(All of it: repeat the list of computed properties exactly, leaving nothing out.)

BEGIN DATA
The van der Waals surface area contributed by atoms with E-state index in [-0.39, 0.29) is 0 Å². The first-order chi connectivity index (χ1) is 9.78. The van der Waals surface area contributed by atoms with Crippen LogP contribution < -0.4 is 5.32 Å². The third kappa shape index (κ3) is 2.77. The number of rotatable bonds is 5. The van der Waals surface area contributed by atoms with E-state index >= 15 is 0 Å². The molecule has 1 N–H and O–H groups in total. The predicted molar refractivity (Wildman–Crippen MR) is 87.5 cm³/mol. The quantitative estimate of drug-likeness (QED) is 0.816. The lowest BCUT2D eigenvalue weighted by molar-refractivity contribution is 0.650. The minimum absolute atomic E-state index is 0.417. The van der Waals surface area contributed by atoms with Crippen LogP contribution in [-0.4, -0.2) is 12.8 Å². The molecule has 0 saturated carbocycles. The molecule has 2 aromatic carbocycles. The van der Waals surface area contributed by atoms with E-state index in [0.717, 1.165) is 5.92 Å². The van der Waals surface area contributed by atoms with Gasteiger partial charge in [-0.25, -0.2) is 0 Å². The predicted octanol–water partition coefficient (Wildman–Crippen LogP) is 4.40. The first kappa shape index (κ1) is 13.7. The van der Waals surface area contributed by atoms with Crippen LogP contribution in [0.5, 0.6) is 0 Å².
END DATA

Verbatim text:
The van der Waals surface area contributed by atoms with E-state index in [-0.39, 0.29) is 0 Å². The first-order chi connectivity index (χ1) is 9.78. The van der Waals surface area contributed by atoms with Crippen LogP contribution < -0.4 is 5.32 Å². The third kappa shape index (κ3) is 2.77. The number of rotatable bonds is 5. The van der Waals surface area contributed by atoms with E-state index >= 15 is 0 Å². The molecule has 1 N–H and O–H groups in total. The predicted molar refractivity (Wildman–Crippen MR) is 87.5 cm³/mol. The quantitative estimate of drug-likeness (QED) is 0.816. The lowest BCUT2D eigenvalue weighted by molar-refractivity contribution is 0.650. The minimum absolute atomic E-state index is 0.417. The van der Waals surface area contributed by atoms with Crippen LogP contribution in [-0.4, -0.2) is 12.8 Å². The molecule has 0 saturated carbocycles. The molecule has 2 aromatic carbocycles. The van der Waals surface area contributed by atoms with E-state index in [0.717, 1.165) is 5.92 Å². The van der Waals surface area contributed by atoms with Gasteiger partial charge in [-0.25, -0.2) is 0 Å². The predicted octanol–water partition coefficient (Wildman–Crippen LogP) is 4.40. The first kappa shape index (κ1) is 13.7. The van der Waals surface area contributed by atoms with Crippen LogP contribution in [0.5, 0.6) is 0 Å².